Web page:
The Hegelian theory is a theory that plays a huge role in Battleship Potemkin. It inevitably means that this film holds a “utilitarian purpose as well as an artistic purpose.” (webpages.csus.edu/~abuckman/POTEMKIN.htm: 26/04/2011) Thus, meaning that this is propaganda along side art. This is used by Eisenstein mainly to affect the viewers, and actually create meaning and effect in their own personal subjective social and political views. “Eisenstein used a psyhco-psychical approach which ideally re-moulds the reflexes of humans and gives them a new perspective on the revolution, leading them in a preferred direction” (webpages.csus.edu/~abuckman/POTEMKIN.htm: 26/04/2011)and can personally be seen as manipulative way.
Inevitabely, one can then see through this film, that he enhances a ‘physiological consciousness’ as his film illustrates happenings and actions instead of just portraying emotions. -Which refers back to Typage. This is effectively portrayed in the Odessa Steps sequence which will be analyzed below. However, in ‘Men With Maggots,’ we are shown the contrast of faces of offices in “conflict” with the crew. As what follows from the effect of this theory is the two contrasting forces interim to create a third meaning, thus a third force. This goes back to the example of the two men entering either sides of the frame, and of course, the Lev Kuleshov theory.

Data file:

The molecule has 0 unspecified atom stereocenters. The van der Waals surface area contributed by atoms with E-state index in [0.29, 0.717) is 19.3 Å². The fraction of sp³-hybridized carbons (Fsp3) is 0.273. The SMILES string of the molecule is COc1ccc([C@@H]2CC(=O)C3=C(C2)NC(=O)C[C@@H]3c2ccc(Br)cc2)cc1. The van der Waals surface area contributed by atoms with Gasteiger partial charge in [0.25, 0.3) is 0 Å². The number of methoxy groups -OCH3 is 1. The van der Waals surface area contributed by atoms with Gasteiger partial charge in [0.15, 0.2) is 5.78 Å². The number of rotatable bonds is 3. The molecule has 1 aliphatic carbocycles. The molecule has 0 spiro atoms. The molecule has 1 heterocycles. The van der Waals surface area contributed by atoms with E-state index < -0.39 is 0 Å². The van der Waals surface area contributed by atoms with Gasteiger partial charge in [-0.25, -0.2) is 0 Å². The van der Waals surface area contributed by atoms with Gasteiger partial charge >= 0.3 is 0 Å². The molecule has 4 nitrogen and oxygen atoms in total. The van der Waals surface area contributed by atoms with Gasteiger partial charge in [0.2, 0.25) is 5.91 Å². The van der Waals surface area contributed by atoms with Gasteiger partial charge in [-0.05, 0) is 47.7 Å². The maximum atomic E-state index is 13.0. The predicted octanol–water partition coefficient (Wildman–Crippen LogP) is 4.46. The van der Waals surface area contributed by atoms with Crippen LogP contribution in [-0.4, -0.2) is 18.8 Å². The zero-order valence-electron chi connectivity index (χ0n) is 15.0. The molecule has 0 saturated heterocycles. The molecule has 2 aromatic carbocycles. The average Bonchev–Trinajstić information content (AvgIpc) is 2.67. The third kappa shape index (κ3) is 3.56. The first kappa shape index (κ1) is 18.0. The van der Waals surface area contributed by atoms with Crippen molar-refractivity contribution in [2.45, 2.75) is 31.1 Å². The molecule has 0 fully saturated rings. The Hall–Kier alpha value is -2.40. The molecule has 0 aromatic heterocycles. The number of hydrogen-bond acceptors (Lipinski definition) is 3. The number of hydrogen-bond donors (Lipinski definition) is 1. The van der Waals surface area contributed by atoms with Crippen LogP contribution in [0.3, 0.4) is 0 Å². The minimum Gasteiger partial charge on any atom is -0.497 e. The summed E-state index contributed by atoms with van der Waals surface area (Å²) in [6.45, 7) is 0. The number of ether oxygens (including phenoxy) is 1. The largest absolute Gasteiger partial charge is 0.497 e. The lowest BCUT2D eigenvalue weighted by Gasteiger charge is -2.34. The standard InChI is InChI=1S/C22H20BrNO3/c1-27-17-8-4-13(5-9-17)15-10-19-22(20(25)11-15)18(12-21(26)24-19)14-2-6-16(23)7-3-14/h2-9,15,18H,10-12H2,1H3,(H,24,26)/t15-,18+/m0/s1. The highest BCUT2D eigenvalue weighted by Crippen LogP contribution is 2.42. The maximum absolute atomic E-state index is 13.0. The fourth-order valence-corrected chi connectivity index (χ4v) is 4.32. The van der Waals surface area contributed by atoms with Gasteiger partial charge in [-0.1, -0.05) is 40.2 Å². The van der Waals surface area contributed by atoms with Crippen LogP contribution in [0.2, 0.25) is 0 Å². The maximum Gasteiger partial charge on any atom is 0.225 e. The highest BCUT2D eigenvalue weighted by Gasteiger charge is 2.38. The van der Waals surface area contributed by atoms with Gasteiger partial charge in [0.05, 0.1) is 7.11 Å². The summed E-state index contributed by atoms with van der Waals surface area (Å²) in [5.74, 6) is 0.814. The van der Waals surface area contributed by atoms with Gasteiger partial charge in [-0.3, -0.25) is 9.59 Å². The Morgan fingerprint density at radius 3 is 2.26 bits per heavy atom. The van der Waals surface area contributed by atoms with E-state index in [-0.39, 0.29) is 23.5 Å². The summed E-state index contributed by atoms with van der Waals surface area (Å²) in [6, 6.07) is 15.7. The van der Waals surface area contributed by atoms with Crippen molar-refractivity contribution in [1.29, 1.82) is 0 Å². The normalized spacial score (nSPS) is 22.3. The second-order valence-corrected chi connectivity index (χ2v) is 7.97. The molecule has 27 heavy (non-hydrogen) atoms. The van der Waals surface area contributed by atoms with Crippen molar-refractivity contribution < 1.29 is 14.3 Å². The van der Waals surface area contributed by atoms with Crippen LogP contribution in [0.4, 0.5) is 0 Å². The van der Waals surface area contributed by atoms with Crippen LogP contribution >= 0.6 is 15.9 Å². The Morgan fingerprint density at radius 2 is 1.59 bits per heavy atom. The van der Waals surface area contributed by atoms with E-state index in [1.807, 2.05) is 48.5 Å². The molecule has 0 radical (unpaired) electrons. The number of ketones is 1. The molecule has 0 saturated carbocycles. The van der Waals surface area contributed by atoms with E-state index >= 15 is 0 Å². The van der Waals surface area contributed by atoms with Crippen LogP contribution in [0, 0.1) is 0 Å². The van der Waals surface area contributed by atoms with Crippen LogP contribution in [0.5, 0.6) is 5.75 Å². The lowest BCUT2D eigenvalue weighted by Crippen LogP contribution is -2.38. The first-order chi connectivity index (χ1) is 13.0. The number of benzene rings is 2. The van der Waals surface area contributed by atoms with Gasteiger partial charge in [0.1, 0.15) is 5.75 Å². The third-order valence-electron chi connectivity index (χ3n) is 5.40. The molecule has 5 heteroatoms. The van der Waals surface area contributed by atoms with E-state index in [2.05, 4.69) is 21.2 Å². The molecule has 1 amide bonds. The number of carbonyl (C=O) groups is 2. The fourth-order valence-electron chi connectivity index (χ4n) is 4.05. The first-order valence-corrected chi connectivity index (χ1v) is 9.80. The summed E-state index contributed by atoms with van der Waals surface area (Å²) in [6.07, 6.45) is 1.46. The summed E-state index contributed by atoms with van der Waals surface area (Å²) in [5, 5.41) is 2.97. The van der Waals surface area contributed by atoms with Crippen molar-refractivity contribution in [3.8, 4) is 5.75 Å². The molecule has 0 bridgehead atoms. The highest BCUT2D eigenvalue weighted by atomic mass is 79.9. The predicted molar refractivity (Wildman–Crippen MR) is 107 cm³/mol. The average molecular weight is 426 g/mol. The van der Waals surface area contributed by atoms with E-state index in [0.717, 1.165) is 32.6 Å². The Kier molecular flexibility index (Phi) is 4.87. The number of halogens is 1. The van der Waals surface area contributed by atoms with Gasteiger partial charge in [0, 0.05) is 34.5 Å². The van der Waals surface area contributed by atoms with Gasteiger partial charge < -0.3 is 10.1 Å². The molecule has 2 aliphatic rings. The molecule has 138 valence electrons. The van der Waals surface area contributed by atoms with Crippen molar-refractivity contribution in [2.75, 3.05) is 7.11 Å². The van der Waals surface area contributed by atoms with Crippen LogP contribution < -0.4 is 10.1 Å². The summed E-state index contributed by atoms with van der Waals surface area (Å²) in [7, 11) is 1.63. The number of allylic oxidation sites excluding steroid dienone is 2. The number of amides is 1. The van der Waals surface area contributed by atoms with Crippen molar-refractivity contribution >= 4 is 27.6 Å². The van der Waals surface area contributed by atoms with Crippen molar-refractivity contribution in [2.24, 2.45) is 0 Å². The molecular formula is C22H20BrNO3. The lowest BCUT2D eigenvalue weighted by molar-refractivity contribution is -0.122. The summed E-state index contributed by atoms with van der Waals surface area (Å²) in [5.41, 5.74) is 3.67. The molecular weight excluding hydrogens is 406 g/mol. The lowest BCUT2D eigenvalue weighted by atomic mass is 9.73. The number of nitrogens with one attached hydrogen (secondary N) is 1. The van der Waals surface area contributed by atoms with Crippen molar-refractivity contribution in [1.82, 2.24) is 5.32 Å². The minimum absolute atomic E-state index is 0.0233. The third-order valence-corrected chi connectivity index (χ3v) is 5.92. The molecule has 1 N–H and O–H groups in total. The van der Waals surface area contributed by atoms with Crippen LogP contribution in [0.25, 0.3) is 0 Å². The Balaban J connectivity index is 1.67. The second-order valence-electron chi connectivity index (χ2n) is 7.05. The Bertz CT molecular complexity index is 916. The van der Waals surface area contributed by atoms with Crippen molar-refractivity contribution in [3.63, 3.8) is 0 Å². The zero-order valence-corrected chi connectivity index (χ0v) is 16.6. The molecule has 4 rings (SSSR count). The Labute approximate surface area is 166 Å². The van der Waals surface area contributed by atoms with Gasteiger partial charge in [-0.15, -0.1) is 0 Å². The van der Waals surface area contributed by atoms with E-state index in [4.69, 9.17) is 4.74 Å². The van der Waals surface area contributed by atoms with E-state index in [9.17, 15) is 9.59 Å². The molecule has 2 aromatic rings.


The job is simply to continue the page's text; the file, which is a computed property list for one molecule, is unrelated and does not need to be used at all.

As we can see in ‘Drama on the Quarterdeck,’ a subjective-camera is used to add sentiment, and create more realism. We can thus, fully feel and understand the emotion behind the bodies hanging – the terror and disgust. In this scene, I also find the cross-cut very interesting in meaning as it shows a connection and linkage between the place of prayer and the rulers. This can illustrates power, or likewise, Eisenstein is portraying a meaning behind ‘belief of the rulers.’ In the next scene, ‘Appeal from the Dead’ – the one thing that stuck out was the close-up. The close-up of the fist which becomes bigger as the camera sweeps in on it, and as we are shown a fist that slowly clenches as the masses finally make a decision to revolt. It brings about power in the frame and emotion. Close-up’s used in this film suck sentiment out to the audience, and are cleverly used on rare occasion to enhance the effect even more.